Label boss Steve Bug delivers his first solo album in eight years
Poker Flat head Steve Bug serves up his first album since 2018's Langenberg collab Paradise Sold, and his first solo full-length since 2012's Noir. It's fair to say, then, that this album is one that (for once) genuinely has been "hotly anticipated" – and the good news is, it was worth the wait.
It might not be quite what you were expecting, though. Poker Flat as a label have taken a far housier direction over the past few years, but Never Ending Winding Roads finds the label boss firmly in minimal territory pretty much throughout – a reflection, perhaps, of the circumstances of its creation. Bug made the album amost entirely during lockdown, which might explain the sparse, introspective feel that haunts many of the tracks.
Enforced detatchment from the club scene has doubtless played its part, too: as Bug himself says, "My mindset when making Never Ending Winding Roads was completely different to any other project I have embarked on. I didn’t have to tour, and instead could focus 100% on writing music without having the dancefloor as a constant influence." Don't get it twisted, though: that's not to say the tracks here aren't floor-friendly, it's just that you're talking more eyes wide shut at 4am than peaktime communal energy rush.
The album opens with Ludic Loops, a defiantly stripped-back drums-n-synths concoction that's followed by A Conscious Machine with its stuttered beats, proggy lead and ominous bass growl. As we move on through the album we're treated to a variety of flavours – deep house on Locked Away In My Head and The Awakening, electro on Electro Harmonix, melodic vibes on Mountains and (best of all, to these ears) dubwise stylings on Yellow Snake and Confidence Dub. Yet somehow it all hangs together remarkably coherently – an unexpected benefit, perhaps, of the album being produced in slightly constricted circumstances, with little scope for bringing in guests or flitting from studio to studio.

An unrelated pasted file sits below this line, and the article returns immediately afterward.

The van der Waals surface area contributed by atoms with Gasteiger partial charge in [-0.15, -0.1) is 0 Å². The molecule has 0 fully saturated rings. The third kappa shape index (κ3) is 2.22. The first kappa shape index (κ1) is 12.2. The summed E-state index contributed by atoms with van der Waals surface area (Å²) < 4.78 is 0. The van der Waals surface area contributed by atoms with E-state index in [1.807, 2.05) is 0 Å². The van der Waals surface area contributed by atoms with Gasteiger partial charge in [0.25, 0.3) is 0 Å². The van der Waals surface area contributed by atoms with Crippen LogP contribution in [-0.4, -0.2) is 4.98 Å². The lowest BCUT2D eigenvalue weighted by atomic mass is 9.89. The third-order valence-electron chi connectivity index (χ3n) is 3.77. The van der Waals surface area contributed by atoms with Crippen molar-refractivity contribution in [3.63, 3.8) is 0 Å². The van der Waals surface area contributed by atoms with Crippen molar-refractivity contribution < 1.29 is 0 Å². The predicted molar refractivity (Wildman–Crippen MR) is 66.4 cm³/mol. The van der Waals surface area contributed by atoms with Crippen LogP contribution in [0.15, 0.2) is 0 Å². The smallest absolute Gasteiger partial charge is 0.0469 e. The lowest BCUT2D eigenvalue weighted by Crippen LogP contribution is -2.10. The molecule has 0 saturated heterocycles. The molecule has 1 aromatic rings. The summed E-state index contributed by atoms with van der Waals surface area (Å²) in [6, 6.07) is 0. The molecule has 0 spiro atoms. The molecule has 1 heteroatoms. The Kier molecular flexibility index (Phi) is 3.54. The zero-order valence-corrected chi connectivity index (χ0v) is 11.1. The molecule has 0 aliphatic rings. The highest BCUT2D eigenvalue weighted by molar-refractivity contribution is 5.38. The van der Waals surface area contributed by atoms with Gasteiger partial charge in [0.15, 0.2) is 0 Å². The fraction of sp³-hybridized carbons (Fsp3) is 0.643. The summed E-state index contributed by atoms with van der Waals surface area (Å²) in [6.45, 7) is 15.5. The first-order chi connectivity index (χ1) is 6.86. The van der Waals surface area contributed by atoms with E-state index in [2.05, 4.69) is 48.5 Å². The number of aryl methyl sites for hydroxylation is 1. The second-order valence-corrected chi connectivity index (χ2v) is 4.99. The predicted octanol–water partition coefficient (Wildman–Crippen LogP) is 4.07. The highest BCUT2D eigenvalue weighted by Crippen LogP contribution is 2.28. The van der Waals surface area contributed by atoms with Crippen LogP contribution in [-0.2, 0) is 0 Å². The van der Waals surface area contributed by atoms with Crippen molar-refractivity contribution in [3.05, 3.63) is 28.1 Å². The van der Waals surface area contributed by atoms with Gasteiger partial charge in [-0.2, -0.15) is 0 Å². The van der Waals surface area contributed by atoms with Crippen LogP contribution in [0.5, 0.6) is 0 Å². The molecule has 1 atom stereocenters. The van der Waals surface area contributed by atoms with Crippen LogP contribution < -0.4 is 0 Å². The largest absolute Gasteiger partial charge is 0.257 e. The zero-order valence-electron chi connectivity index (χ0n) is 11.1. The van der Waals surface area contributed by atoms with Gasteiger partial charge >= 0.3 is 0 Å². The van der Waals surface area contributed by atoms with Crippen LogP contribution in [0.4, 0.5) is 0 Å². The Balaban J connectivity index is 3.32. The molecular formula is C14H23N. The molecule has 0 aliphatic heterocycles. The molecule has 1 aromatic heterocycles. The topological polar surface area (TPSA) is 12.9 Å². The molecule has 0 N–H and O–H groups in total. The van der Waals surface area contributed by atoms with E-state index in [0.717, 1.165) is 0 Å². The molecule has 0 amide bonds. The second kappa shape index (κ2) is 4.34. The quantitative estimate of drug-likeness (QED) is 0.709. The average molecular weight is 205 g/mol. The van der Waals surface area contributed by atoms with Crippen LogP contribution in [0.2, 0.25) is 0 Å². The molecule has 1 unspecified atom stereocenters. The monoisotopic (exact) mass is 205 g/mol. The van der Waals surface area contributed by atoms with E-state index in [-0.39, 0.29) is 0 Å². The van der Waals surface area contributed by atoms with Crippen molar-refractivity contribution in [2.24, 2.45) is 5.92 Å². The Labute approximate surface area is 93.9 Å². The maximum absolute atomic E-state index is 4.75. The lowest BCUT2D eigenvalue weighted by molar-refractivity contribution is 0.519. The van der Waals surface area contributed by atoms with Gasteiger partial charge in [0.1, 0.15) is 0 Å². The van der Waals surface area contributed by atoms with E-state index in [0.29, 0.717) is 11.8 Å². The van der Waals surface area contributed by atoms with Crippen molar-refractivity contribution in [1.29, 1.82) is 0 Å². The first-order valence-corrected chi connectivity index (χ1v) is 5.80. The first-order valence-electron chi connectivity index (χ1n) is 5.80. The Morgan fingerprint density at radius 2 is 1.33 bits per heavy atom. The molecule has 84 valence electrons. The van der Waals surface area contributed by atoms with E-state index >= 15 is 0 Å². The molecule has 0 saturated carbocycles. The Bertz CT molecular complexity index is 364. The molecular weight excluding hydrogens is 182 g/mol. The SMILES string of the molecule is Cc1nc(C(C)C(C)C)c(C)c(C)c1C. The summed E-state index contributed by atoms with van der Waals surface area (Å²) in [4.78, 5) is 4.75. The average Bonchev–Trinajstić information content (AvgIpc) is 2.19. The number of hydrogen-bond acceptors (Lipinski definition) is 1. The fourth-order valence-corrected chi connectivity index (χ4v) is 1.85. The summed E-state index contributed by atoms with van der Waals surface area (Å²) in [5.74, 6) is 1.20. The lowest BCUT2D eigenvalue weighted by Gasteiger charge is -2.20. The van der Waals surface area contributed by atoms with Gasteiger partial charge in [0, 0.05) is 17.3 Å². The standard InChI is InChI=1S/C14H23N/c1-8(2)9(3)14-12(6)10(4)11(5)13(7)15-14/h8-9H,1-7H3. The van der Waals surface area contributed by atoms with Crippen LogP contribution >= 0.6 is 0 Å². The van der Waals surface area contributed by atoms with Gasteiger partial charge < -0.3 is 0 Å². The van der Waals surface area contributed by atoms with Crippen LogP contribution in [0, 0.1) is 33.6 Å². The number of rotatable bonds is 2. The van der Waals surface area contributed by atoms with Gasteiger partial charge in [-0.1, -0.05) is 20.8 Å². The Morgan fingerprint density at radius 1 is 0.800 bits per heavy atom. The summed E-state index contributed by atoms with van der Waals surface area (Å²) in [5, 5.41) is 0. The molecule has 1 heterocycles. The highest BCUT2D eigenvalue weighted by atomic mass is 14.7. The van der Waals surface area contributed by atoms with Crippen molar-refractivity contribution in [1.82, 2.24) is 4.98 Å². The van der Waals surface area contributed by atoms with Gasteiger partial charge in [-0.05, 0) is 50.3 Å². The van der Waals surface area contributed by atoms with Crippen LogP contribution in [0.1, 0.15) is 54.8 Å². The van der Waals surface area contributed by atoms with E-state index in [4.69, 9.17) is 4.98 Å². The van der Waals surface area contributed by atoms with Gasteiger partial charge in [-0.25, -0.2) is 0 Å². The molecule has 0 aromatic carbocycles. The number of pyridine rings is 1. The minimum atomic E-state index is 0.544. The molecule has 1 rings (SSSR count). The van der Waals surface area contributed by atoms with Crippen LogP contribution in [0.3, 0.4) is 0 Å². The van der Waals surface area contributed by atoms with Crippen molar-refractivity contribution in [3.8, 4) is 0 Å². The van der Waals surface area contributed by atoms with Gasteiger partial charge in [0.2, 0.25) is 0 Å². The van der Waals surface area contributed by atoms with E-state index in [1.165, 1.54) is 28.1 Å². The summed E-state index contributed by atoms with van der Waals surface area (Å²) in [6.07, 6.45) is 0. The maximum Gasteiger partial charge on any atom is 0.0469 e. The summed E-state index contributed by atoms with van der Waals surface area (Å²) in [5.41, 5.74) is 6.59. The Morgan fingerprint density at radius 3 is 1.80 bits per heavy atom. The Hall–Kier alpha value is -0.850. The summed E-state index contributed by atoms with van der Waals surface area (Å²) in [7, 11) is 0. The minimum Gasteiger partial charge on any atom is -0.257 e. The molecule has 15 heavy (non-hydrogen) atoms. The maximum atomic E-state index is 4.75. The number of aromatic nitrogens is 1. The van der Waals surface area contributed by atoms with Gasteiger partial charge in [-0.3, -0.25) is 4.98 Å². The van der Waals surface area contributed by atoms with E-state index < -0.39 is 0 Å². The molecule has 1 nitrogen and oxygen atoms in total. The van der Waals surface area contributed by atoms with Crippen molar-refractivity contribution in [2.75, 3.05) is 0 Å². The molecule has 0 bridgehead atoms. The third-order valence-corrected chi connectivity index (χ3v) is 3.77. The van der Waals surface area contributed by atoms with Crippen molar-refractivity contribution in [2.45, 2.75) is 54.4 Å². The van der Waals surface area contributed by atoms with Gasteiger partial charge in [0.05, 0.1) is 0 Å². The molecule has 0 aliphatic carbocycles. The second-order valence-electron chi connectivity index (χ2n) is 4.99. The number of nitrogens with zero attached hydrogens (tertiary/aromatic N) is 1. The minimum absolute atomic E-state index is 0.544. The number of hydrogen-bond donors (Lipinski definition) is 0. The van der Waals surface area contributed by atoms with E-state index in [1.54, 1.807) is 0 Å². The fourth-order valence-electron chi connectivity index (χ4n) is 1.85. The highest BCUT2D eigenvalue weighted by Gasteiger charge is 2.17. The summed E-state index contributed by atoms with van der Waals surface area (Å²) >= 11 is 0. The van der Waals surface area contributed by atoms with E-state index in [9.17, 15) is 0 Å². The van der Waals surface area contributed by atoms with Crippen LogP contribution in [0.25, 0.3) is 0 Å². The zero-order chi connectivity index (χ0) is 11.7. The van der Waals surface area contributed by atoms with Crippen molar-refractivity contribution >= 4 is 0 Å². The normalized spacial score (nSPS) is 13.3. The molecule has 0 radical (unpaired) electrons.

Or perhaps it's just because what all the tracks share is a very stripped-back sound palette, and when it comes to the doing more with less school of production – when it comes to teasing musicality, warmth and groove out of just a drum machine rhythm and a handful of keyboard sounds – there are few that can touch the man!
Never Ending Winding Roads isn't just an album that's been highly anticipated – it's also one that demands your attention now it's finally here. This isn't pop radio fodder, and unless you're fully tuned-in it can all start to wash over you a little too easily. But really sit and listen, you'll find yourself engaed from start to finish.
Words: Russell Deeks
Release date: 13 November
Review Score: 8